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Several times a week, Larry Childers, 71, churns up water in the pool at the William-Emslie YMCA.
Then he turns his attention to the Nautilus machines.

Childers, a retired postal employee, has a goal: to add to his medal collection from the New York State Parks Senior Games -- he has two gold medals, five silver and two blue ribbons from previous games.

The 12th annual Senior Games will be held this year on the campus of Cortland State College from June 9 to 12. Last year, the Games attracted nearly 1,200 participants from around the state -- 116 of them from Erie County, making it one of the best-represented areas.

During the weekend, competitors will try to whomp each other on basketball courts, on softball fields, in swimming pools and on racetracks. At least in the competitive division.

The strongest and fittest will enter a triathlon, where they will swim 400 meters, cycle 20 kilometers and run five kilometers.

Or they can follow a more relaxed pace in the recreational division, with pocket billiards, golf, swimming, tennis, horseshoes and other games that are played for the sheer fun of it.

The motto for these Games is, "You don't stop playing because you grow old, you grow old because you stop playing."

Some athletes, among them Alexander Parsons Jr., 72, live by that motto.

"As I get older, I just want to keep in shape," said Parsons, who has won medals in swimming and table tennis.

Many have gotten into sports after retirement or to get more exercise after health problems. The largest group of competitors (279) from last year's games were in the 65-to-69 age bracket, according to statistics supplied by Helen Wallace Fitzgerald, the Games' promotion coordinator.

Although Anna Lyman of the Town of Tonawanda hadn't touched a badminton racket in more than 40 years, she started playing with her husband, Donald, in 1987 after he had a heart attack.

"I play for fun," said Mrs. Lyman, who is 61. "I like the exercise. My husband is the competitive one."

Besides going to the Senior Games, they represented New York State at the U.S. National Senior Sports Classic in Baton Rouge, La., last year, and they've been invited to the 1995 games in San Antonio, Texas. For serious competitors, this is New York State's only qualifying competition for the Senior Sports Classic.

The Senior Games, which number up to 40 athletic events, clinics and other recreational activities, are open to New York residents who are 55 or older. Competitors are grouped into their age categories, starting from 55 to 59. Last year there were 39 over age 80.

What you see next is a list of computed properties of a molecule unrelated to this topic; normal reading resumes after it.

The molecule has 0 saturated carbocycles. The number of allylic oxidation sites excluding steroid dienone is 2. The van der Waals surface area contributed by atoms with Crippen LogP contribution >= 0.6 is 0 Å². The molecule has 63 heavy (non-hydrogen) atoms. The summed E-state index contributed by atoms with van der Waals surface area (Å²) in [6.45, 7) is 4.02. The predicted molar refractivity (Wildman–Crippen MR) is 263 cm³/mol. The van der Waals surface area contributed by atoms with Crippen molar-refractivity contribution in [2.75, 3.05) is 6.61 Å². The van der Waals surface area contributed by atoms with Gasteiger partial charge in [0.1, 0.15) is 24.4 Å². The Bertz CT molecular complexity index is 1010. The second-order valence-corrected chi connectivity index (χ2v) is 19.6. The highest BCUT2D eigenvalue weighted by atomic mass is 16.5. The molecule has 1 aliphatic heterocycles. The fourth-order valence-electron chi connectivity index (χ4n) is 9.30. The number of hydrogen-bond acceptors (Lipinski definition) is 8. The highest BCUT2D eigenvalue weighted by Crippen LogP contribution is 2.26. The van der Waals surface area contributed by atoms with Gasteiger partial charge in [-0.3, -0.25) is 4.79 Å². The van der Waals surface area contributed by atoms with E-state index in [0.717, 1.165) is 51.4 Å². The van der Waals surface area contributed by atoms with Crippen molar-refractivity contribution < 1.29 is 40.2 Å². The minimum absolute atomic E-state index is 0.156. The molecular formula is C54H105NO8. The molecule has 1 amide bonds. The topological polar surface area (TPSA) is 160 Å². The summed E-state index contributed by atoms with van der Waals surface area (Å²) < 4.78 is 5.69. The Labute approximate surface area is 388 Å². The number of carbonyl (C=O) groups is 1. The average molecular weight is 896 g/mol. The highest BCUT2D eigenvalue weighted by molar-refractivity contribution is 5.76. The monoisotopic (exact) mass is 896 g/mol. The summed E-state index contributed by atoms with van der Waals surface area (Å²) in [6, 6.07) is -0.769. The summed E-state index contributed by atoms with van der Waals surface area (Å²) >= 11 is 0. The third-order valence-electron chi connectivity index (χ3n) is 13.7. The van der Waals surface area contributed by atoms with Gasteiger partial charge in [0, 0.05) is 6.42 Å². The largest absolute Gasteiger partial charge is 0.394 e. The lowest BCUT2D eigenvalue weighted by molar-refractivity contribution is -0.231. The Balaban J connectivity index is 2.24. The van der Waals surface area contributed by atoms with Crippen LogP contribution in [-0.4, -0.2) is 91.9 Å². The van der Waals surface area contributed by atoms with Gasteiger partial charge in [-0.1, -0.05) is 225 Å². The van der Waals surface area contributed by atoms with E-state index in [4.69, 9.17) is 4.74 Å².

Along with the Games, there is fun.

"Of all the thing I've done, this is one of the best," said Joan Magin, a part-time employee with the Town of Tonawanda Senior Center, who teaches line dancing and is participating for the eighth time. "It's fun and it shows that people still can do these things."

Helen Roddy Gray, part of the William-Emslie contingent, enjoys all aspects of the weekend, which includes clinics on bait casting, Frisbee throw and "crazy boccie," along with classes on line dancing, nutrition and yoga.

"It's fresh, clean air," she said. "A chance to meet other senior citizens in the state. And I love sports and the fun of winning."

The Senior Games began in 1983 with 300 competitors. But they were nearly canceled in 1992 and 1993 because the state eliminated the funding, according to Debbie Keville, director of the Games. That really got organizers and participants riled up. They held fund-raising events (the William-Emslie Y will hold a disco on Friday, for example) and got corporate sponsorship to keep the Games going. And they protested to legislators and decision makers.

"The seniors made it well-known that they want this," said Ms. Keville. This year the state budget includes $50,000 for Games funding.

"My best guess is that we're on solid footing, because I don't think the money would have been restored if it wasn't the intent to do this for the foreseeable future," she said. "I'm hopeful, but there is no guarantee, and that's why we keep up our search for corporate sponsors."

Individual registration is $25. Competitors can stay in the Cortland dormitory rooms for $19 per night for a single room, $14 per person for a double. Meals are served in the Ice Arena and can be purchased for reasonable prices (breakfast, for example, is $4).

Some competitors stay at motels in town and have their meals at local restaurants.

A corps of more than 400 volunteers officiate at athletic events and help with registration. Evenings are filled with the entertainment from singing and dancing groups, and the weekend closes with a dinner dance with big band music, all tailored for the older, active person.

The deadline for applications is Monday. For information or to request an application, call (800) 342-9871 or 858-8526.

A local version of the Senior Games, called the Senior Olympics, will be held Sept. 12 to 16 under sponsorship of the Salvation Army. Opening ceremonies will be held at Delaware Park. Events include a race walk, nine holes of golf, miniature golf, Frisbee throwing, swimming, bowling, horseshoes, bocce and a tai chi demonstration. Scrabble, bridge, chess and checkers are also offered.

The event is open to anyone 55 and older and there is a $5 registration fee. To register, call coordinator Pamela Krawczyk at 883-9800, Ext. 270.

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